The Real Hip Hop

1 06 2008

by Catherine Sackville-Scott

 

Nas was not entirely wrong when in 2006 he boldly proclaimed “Hip hop is dead”. In the song of this same name he conveys his disappointment at how the culture has developed:

 

Everybody sound the same, commercialize the game
Reminiscin’ when it wasn’t all business

 

Many established and respected hip hop artists all over the world have expressed similar feelings of disillusionment. The music that was once a powerful tool used in defiance of oppressive social structures, has now become a manufactured commodity in an industry where profit is the only objective. To maximise profit, of course, you should appeal to the desires of the consumer. Today it seems that consumers simply want power, sex and money.   

 

If we turn on a radio the lyrics of any hip hop song we hear are likely to be about a man (playa, gangsta, hustler etc.) “putting Lamborghini doors on an Escalade” or lusting after a woman (often referred to as a bitch, ho, lil’ mama, shorty etc.) wearing “Apple Bottom jeans, boots with the fur”. Viewers of television are sure to be lambasted with images of lavish lifestyles where men adorned with grillz, chinchilla and four-finger rings sip casually on Hennessey while scantily clad women “shake what they got” in the background. This is particularly evident in shows like “Pimp My Ride” and “MTV Cribs” where hip hop artists proudly show off their extravagant possessions.

 

So it is easy to understand where perceptions of hip hop as a misogynistic and materialistic genre come from. Some however, have not buckled under commercial pressure and continue to do justice to the music’s original form, even if this means being pushed underground in favour of the newer, more easily-consumable kind of hip hop. Emcees began distancing themselves from the industry around the late 80s. In 1988 KRS One released his album By All Means Necessary featuring a track called “Illegal Business” where he voiced a refusal to change his style:

 

KRS, I speak when I must
This that official underground rap, this you can trust
I stand outside the industry and there’s many of us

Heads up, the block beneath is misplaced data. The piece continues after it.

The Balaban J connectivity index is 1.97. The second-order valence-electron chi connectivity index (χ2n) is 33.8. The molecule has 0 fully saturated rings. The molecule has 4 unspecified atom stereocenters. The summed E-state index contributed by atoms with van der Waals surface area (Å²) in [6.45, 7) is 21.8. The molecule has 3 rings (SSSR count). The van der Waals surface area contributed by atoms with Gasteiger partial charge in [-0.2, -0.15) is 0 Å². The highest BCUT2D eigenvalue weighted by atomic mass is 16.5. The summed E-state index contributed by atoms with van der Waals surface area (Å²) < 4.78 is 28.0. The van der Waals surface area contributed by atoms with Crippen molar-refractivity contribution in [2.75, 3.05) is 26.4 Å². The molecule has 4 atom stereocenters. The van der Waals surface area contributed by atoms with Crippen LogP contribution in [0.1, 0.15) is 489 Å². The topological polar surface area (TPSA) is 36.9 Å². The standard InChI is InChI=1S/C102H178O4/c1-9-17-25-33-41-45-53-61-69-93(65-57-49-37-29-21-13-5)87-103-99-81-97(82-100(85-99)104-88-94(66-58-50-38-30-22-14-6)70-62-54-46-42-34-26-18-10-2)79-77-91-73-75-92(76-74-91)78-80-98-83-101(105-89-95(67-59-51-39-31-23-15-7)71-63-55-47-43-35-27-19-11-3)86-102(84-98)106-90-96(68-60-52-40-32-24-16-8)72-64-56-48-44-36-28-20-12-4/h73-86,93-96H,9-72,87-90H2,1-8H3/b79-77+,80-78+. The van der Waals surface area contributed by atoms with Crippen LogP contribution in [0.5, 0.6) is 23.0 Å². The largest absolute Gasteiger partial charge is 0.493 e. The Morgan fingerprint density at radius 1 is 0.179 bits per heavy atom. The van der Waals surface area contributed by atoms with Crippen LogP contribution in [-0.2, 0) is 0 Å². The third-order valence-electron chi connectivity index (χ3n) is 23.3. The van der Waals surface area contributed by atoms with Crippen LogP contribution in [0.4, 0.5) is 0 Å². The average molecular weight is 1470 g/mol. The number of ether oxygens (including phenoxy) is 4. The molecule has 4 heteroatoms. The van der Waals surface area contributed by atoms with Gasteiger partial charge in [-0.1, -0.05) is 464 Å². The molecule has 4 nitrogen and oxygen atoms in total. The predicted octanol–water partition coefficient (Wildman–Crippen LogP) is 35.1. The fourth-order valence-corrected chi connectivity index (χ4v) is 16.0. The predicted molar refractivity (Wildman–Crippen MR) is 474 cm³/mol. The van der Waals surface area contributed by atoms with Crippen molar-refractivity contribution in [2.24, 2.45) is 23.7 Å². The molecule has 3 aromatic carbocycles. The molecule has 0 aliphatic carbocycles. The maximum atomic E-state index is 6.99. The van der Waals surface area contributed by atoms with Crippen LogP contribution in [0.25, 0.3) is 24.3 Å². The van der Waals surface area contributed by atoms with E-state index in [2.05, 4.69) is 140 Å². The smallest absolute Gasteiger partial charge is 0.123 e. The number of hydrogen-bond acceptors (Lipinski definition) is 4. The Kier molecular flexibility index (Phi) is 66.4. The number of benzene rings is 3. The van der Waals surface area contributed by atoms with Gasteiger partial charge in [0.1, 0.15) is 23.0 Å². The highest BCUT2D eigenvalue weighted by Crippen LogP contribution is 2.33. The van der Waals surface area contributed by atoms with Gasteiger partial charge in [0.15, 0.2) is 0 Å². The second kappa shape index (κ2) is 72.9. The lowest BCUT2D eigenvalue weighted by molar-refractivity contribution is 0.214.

Talkin mad shit but for those who not bilingual, plenty of stuff
My whole crew is why you can’t get with any of us
Reason I’m not on TV cause I’m not sellin you nothin
I’m not rhymin for a Bentley or a house this plush
I spit for the conscious, what about us?

 

Like-minded hip hop heads, both international and local, have stayed true to the real hip hop, continuing to make politically and socially significant contributions. South African artists have stepped up in light of recent the xenophobic violence. Today, Sunday June 1st, the cream of the SA hip hop crop (think Jozi, Slikour, Tuks, Jub Jub, Koldproduk, Tumi, Zubz, Nthabi, DJ Kenzhero and others) came together at Baseline line in Johannesburg to perform at the Headz Against Violence concert to raise funds for affected areas.

 

Hip hop IS still doing good work, even in our own backyard. Just last month a group of Grahamstown hip hop activists, the Fingo Revolutionary Movement, in collaboration with the Gender Action Project, hosted a break-dancing competition where all funds went towards the building of a safehouse for victims of domestic abuse. Check out the full story on our news page…then go listen to some real hip hop!

activismhip hop





Deaf, dumb and blind

1 05 2008

 

By Jade Fernley

You only need to google the words “Grahamstown rape” in Google News to know that this is an issue. Maybe it shouldn’t even be labelled a “issue” because we tend to gloss over them and turn a blind eye to what is happening in our town everyday. It’s more than just something we need to find a solution to when people’s rights and bodies are constantly being violated. We know it’s happening. But I don’t know if the majority of us let this sink any deeper than a superficial : “Yah, it’s hectic hey.”